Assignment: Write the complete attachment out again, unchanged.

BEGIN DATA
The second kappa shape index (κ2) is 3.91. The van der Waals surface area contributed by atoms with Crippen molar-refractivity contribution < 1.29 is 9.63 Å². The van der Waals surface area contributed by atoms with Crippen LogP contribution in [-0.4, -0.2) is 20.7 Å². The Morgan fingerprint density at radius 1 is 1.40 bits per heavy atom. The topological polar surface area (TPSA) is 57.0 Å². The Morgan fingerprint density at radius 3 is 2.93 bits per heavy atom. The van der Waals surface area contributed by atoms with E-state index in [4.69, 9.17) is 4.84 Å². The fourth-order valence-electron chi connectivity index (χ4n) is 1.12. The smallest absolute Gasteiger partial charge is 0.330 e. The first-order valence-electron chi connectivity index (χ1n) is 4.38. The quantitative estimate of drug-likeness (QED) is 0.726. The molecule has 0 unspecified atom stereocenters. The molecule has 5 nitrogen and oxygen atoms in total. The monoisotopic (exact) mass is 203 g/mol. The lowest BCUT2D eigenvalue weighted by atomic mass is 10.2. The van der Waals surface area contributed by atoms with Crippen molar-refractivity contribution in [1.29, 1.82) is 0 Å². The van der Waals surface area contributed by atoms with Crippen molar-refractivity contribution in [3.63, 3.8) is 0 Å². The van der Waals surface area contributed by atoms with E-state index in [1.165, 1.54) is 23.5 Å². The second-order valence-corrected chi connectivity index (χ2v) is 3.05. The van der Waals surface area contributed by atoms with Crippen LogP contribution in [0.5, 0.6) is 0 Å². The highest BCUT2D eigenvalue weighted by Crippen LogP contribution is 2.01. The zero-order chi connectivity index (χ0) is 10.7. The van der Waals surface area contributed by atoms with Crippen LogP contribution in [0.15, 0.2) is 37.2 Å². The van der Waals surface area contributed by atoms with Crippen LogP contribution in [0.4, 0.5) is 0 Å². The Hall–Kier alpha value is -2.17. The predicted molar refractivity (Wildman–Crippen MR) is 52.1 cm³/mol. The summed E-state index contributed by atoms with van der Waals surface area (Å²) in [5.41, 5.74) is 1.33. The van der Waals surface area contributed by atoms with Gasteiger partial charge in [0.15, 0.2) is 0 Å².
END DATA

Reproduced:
The second kappa shape index (κ2) is 3.91. The van der Waals surface area contributed by atoms with Crippen molar-refractivity contribution < 1.29 is 9.63 Å². The van der Waals surface area contributed by atoms with Crippen LogP contribution in [-0.4, -0.2) is 20.7 Å². The Morgan fingerprint density at radius 1 is 1.40 bits per heavy atom. The topological polar surface area (TPSA) is 57.0 Å². The Morgan fingerprint density at radius 3 is 2.93 bits per heavy atom. The van der Waals surface area contributed by atoms with E-state index in [4.69, 9.17) is 4.84 Å². The fourth-order valence-electron chi connectivity index (χ4n) is 1.12. The smallest absolute Gasteiger partial charge is 0.330 e. The first-order valence-electron chi connectivity index (χ1n) is 4.38. The quantitative estimate of drug-likeness (QED) is 0.726. The molecule has 0 unspecified atom stereocenters. The molecule has 5 nitrogen and oxygen atoms in total. The monoisotopic (exact) mass is 203 g/mol. The lowest BCUT2D eigenvalue weighted by atomic mass is 10.2. The van der Waals surface area contributed by atoms with Crippen molar-refractivity contribution in [1.29, 1.82) is 0 Å². The van der Waals surface area contributed by atoms with Crippen molar-refractivity contribution in [3.63, 3.8) is 0 Å². The van der Waals surface area contributed by atoms with E-state index in [1.165, 1.54) is 23.5 Å². The second-order valence-corrected chi connectivity index (χ2v) is 3.05. The van der Waals surface area contributed by atoms with Crippen LogP contribution in [0.5, 0.6) is 0 Å². The highest BCUT2D eigenvalue weighted by Crippen LogP contribution is 2.01. The zero-order chi connectivity index (χ0) is 10.7. The van der Waals surface area contributed by atoms with Crippen LogP contribution in [0.15, 0.2) is 37.2 Å². The van der Waals surface area contributed by atoms with Crippen LogP contribution in [0.4, 0.5) is 0 Å². The Hall–Kier alpha value is -2.17. The predicted molar refractivity (Wildman–Crippen MR) is 52.1 cm³/mol. The summed E-state index contributed by atoms with van der Waals surface area (Å²) in [5.41, 5.74) is 1.33. The van der Waals surface area contributed by atoms with Gasteiger partial charge in [0.15, 0.2) is 0 Å².